Or at least it is for me. Fear of failure paralyzes me – stops me dead in my tracks and derails my success. It always has.
It’s not that I’m afraid to write.
I’m afraid of failing as a writer.
I’m scared of not having pertinent ideas, or never appealing to an audience. Of being laughed at, misunderstood. Not being cool enough or funny enough; being too old or too young. Too jaded or too naive.
I’m terrified I may have no story to tell.
I’m frightened of being rejected by total strangers as insignificant or trivial. People who have never met me pass ghostly judgment in my head before my words ever hit the screen.
I am so afraid that if I take my dream of being a writer, bubble-wrapped and carefully bundled in my heart and open it up, I will drop and break it. I will fail it and I will fail me.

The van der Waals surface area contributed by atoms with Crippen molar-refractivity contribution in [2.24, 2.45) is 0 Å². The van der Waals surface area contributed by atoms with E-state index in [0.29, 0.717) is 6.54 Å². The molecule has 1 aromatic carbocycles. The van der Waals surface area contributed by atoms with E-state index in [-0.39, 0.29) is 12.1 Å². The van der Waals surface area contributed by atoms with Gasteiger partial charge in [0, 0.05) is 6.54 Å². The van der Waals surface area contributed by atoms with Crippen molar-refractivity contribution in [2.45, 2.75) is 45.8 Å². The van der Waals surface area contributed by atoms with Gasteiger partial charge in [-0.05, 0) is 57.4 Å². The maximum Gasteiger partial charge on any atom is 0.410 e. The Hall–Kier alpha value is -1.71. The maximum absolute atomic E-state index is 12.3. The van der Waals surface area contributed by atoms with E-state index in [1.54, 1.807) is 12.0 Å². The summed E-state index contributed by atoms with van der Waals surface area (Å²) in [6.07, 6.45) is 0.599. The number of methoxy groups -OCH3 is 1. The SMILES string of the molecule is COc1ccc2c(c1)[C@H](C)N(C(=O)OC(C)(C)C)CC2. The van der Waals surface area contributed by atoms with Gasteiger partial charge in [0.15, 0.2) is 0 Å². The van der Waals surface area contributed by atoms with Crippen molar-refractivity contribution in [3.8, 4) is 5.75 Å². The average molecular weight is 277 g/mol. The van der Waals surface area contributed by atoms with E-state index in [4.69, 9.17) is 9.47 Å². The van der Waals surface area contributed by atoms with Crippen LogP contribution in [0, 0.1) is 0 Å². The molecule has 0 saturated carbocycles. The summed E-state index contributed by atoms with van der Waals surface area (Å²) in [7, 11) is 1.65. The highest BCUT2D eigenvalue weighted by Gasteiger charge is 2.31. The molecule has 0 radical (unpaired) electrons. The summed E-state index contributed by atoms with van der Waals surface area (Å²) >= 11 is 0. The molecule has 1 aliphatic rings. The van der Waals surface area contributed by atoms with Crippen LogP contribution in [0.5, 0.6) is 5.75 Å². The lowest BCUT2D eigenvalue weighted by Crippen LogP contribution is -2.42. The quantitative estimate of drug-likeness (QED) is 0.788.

And then there won’t be any dream left to cherish.
I have a quotation printed out and taped to the keyboard of my laptop. When I find myself backed into a corner by the failure monster, petrified to share my thoughts and words, I take to heart something said by someone who gained her first fame without being heard, silent film actress Mary Pickford.
“You may have a fresh start any moment you choose, for this thing that we call ‘failure’ is not the falling down, but the staying down.”
And I determine one more time, not to stay down.